Saint Patrick St. Patrick was born around 387 C.E. in Scotland, and turned to God once he was kidnapped by slave traders and brought to Ireland to be a shepherd.
Saint Patrick journeying to Tara
“The love of God and his fear grew in me more and more, as did the faith, and my soul was rosed, so that, in a single day, I have said as many as a hundred prayers and in the night, nearly the same,” he wrote, according to Catholic Online. “I prayed in the woods and on the mountain, even before dawn. I felt no hurt from the snow or ice or rain.”
He joined the priesthood after his escape at the age of twenty, and eventually became a bishop. Patrick was tasked with the mission of bringing Christianity to Ireland, where he was enormously successful in converting much of the mainly Druid and pagan population.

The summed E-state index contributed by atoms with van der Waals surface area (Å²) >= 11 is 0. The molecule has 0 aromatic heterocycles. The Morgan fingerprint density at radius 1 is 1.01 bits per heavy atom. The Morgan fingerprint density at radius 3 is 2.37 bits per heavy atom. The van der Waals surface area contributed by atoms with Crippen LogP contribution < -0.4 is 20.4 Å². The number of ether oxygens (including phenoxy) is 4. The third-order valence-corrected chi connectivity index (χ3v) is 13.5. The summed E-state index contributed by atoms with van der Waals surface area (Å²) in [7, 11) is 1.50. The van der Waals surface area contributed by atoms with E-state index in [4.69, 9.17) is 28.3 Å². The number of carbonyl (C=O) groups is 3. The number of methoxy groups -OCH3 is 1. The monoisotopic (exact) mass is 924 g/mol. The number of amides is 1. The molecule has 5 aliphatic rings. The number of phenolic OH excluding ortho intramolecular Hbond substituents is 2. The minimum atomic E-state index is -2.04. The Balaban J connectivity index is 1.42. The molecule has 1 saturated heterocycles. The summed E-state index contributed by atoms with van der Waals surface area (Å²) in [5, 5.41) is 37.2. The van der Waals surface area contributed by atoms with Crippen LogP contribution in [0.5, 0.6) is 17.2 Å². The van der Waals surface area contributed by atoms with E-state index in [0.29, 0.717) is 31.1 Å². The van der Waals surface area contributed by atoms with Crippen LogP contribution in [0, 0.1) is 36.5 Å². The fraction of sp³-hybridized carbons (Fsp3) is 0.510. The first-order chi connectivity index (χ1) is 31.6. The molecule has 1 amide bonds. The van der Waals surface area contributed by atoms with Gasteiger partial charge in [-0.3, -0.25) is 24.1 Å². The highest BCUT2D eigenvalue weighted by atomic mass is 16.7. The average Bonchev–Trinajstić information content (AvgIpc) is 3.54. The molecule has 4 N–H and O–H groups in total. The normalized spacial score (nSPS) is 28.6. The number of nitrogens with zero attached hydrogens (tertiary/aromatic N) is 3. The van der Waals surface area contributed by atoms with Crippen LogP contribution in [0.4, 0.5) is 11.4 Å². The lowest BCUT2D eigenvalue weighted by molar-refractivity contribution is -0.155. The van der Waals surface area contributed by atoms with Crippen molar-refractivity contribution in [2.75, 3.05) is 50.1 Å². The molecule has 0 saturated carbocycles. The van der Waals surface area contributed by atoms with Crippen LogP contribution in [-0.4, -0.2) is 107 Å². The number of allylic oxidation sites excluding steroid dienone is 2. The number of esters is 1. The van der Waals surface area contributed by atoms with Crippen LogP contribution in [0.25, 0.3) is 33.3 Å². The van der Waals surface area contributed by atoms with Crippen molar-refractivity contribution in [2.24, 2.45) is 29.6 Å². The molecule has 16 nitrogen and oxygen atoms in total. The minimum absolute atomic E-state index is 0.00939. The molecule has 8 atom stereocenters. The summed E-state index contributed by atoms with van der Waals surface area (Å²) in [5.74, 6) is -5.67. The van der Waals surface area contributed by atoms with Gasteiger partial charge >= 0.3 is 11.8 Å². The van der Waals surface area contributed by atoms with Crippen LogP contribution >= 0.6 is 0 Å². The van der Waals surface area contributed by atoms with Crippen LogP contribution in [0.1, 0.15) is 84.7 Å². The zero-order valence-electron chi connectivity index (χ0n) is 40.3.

History St. Patrick’s Day originated as a Roman Catholic holiday recognizing St. Patrick, and was brought to America by Irish immigrants as a way of affirming their identity. It’s since been adopted by Americans of all backgrounds.
A members of the Catamount Pipe Band, from Montpelier, Vt., left, blows the bagpipes
Traditions Some Catholics celebrate St. Patrick’s feast day by going to mass, while other observers of the holiday wear orange and green and eat cabbage and corned beef. Lots of beer drinking may also be involved, particularly Guinness. St. Patrick’s Day parades are commonly held in many cities.
Symbols The shamrock is associated with St. Patrick, as he reportedly used the three-leafed plant as a way of explaining the Trinity- Father, Son, and Holy Spirit.
South Side Irish St. Patrick’s Day Parade, Chicago
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